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Old Duluth Photos on Shorpy

While watching Lost Duluth 2 on WDSE-TV (great show!), I wanted to pass along some awesome old photos that have been scanned in very high resolution and submitted to the wonderful archive site shorpy.com. Anyone who likes looking at good historic photos of Duluth will love these large images. Most of these were taken in 1905 and were published by the Detroit Publishing Co. using glass negatives.

Below are the various individual links. Note that you can go to shorpy.com and enter “Duluth” in the search at the top right search box to find even more that are indexed there. When you open them, you can save them locally by right-clicking and “save image as.”

Please be copyright respectful and don’t use them without credit if you republish them elsewhere.

They are fascinating to look at in their full resolution.

Photos:

1905 Incline Railway

1905 Duluth 1

1905 Duluth 2

1905 Duluth 3

1905 Duluth 4

1905 Duluth 5

1905 Duluth 6

1905 Duluth 7

1905 Duluth Panorama

1907 Duluth – Incline Saloon

1909 Duluth – West Superior Street

1910 Duluth

1898 Duluth

26 Comments

Paul Lundgren

about 7 years ago

Shorpy has come up a few times before on PDD, but the photos are so awesome it bears repeating.

Previous posts:
More Vintage Photos of Duluth
Historic Lift Bridge featured on Shorpy

emmadogs

about 7 years ago

These are totally cool.  Thanks for posting the link.  Really, really neat.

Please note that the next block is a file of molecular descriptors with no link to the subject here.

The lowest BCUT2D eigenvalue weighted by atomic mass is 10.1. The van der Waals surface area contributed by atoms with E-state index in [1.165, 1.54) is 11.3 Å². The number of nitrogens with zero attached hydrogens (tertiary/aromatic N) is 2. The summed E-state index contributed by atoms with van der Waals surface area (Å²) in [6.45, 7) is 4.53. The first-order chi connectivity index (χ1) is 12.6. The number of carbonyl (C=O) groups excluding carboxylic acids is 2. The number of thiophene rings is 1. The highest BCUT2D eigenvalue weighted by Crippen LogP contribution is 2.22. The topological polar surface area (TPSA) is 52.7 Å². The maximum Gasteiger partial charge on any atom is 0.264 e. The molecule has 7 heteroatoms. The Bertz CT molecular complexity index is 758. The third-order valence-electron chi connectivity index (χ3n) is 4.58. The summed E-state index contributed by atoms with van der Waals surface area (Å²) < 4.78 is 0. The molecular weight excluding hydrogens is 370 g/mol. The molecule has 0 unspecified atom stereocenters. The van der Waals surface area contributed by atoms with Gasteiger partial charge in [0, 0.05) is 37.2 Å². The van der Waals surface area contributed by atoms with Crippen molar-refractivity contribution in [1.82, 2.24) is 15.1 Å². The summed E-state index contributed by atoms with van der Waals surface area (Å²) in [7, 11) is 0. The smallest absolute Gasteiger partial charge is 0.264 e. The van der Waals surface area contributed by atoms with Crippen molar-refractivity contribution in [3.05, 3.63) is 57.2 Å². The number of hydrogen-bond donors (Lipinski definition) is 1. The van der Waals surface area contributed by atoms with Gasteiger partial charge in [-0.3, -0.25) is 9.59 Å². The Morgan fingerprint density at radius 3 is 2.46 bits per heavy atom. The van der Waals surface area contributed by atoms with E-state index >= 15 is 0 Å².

emmadogs

about 7 years ago

...and I see that, even in the old days, as in the 1905 city panorama, people had issues with improper use of punctuation, e.g. "Wine Merchants PERIOD"  "First National Bank Building PERIOD" "Furniture and Carpets PERIOD".

Although nice catch with "Stationery and Printer-s-apostrophe (yes!correct!) Stock PERIOD (oh well)".

Paul Lundgren

about 7 years ago



These guys under the Duluth Beer sign make me wonder if I'll ever attain even one-tenth of their awesomeness.

emmadogs

about 7 years ago

I noticed those two right away!  I can't quite say what makes them so utterly awesome.  Is it the hat?  The stance?  The hankie?  The fact that they are standing outside of the Duluth Beer pub, which implies they can handle their drink without getting violently sick on the Incline?

I don't know.  But they are very, very awesome.  Perhaps if you wore a bowler hat and carried a hankie....

Tony D.

about 7 years ago

Thanks, for posting this, Tony--Shorpy is great! I can never print this kind of detail in a book. We are working on creating an image gallery for the Zenith City History archive at zenithcity.com and will be adding these Library of Congress pics there as well. 

Check out the Duluth 1905 Panorama, try to find the Temple Opera Block, Superior St. and Second Ave. East. You can still see behind it the ruins of the Temple Opera House—ten years after it was burned! The pic was taken shortly before the ruins were converted to the "Temple Rink," a roller skating rink with seating for 700 and room for 500 skaters. Sara Bernhardt performed there, and it was demolished in 1910 by Guilford Hartley, who then built the Orpheum in its place.